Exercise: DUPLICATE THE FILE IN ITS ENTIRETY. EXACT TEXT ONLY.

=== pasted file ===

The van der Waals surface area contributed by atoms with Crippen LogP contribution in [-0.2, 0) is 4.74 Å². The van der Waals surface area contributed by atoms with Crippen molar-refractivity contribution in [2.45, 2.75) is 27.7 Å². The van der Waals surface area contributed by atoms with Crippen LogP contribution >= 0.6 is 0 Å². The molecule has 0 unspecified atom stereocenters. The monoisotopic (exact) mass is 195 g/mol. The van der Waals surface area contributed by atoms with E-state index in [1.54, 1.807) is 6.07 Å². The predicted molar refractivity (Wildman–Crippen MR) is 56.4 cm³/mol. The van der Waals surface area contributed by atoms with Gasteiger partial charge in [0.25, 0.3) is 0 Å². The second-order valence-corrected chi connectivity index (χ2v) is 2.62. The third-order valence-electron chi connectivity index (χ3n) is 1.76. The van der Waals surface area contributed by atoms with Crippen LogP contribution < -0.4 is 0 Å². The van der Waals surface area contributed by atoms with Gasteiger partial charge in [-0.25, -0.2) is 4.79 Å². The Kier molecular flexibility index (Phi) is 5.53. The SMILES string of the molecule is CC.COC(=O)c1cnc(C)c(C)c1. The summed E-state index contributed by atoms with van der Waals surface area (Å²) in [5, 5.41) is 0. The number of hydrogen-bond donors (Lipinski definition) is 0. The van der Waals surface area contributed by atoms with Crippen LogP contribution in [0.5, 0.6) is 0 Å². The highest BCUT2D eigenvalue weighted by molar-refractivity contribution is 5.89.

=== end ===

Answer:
The van der Waals surface area contributed by atoms with Crippen LogP contribution in [-0.2, 0) is 4.74 Å². The van der Waals surface area contributed by atoms with Crippen molar-refractivity contribution in [2.45, 2.75) is 27.7 Å². The van der Waals surface area contributed by atoms with Crippen LogP contribution >= 0.6 is 0 Å². The molecule has 0 unspecified atom stereocenters. The monoisotopic (exact) mass is 195 g/mol. The van der Waals surface area contributed by atoms with E-state index in [1.54, 1.807) is 6.07 Å². The predicted molar refractivity (Wildman–Crippen MR) is 56.4 cm³/mol. The van der Waals surface area contributed by atoms with Gasteiger partial charge in [0.25, 0.3) is 0 Å². The second-order valence-corrected chi connectivity index (χ2v) is 2.62. The third-order valence-electron chi connectivity index (χ3n) is 1.76. The van der Waals surface area contributed by atoms with Crippen LogP contribution < -0.4 is 0 Å². The van der Waals surface area contributed by atoms with Gasteiger partial charge in [-0.25, -0.2) is 4.79 Å². The Kier molecular flexibility index (Phi) is 5.53. The SMILES string of the molecule is CC.COC(=O)c1cnc(C)c(C)c1. The summed E-state index contributed by atoms with van der Waals surface area (Å²) in [5, 5.41) is 0. The number of hydrogen-bond donors (Lipinski definition) is 0. The van der Waals surface area contributed by atoms with Crippen LogP contribution in [0.5, 0.6) is 0 Å². The highest BCUT2D eigenvalue weighted by molar-refractivity contribution is 5.89.